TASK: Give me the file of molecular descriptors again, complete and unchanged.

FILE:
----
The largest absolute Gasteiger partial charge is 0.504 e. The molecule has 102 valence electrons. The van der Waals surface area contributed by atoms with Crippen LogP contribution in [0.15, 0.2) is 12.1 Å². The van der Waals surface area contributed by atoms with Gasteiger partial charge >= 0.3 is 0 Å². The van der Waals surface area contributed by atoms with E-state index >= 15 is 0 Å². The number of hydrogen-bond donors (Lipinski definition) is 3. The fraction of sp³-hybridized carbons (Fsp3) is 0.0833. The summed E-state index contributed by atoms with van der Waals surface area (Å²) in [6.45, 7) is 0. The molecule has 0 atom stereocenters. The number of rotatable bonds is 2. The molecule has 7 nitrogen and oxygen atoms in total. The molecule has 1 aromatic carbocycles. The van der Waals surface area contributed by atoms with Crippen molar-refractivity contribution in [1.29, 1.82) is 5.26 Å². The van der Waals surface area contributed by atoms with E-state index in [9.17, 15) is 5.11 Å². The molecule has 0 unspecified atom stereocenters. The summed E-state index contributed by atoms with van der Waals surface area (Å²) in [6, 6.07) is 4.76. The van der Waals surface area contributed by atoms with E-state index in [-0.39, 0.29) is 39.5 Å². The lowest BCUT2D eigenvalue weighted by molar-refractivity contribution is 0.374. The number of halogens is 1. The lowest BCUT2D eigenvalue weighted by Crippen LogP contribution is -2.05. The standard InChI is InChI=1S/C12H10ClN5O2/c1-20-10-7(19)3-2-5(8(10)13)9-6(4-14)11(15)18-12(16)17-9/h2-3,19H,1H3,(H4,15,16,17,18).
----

The largest absolute Gasteiger partial charge is 0.504 e. The molecule has 102 valence electrons. The van der Waals surface area contributed by atoms with Crippen LogP contribution in [0.15, 0.2) is 12.1 Å². The van der Waals surface area contributed by atoms with Gasteiger partial charge >= 0.3 is 0 Å². The van der Waals surface area contributed by atoms with E-state index >= 15 is 0 Å². The number of hydrogen-bond donors (Lipinski definition) is 3. The fraction of sp³-hybridized carbons (Fsp3) is 0.0833. The summed E-state index contributed by atoms with van der Waals surface area (Å²) in [6.45, 7) is 0. The molecule has 0 atom stereocenters. The number of rotatable bonds is 2. The molecule has 7 nitrogen and oxygen atoms in total. The molecule has 1 aromatic carbocycles. The van der Waals surface area contributed by atoms with Crippen molar-refractivity contribution in [1.29, 1.82) is 5.26 Å². The van der Waals surface area contributed by atoms with E-state index in [9.17, 15) is 5.11 Å². The molecule has 0 unspecified atom stereocenters. The summed E-state index contributed by atoms with van der Waals surface area (Å²) in [6, 6.07) is 4.76. The van der Waals surface area contributed by atoms with E-state index in [-0.39, 0.29) is 39.5 Å². The lowest BCUT2D eigenvalue weighted by molar-refractivity contribution is 0.374. The number of halogens is 1. The lowest BCUT2D eigenvalue weighted by Crippen LogP contribution is -2.05. The standard InChI is InChI=1S/C12H10ClN5O2/c1-20-10-7(19)3-2-5(8(10)13)9-6(4-14)11(15)18-12(16)17-9/h2-3,19H,1H3,(H4,15,16,17,18).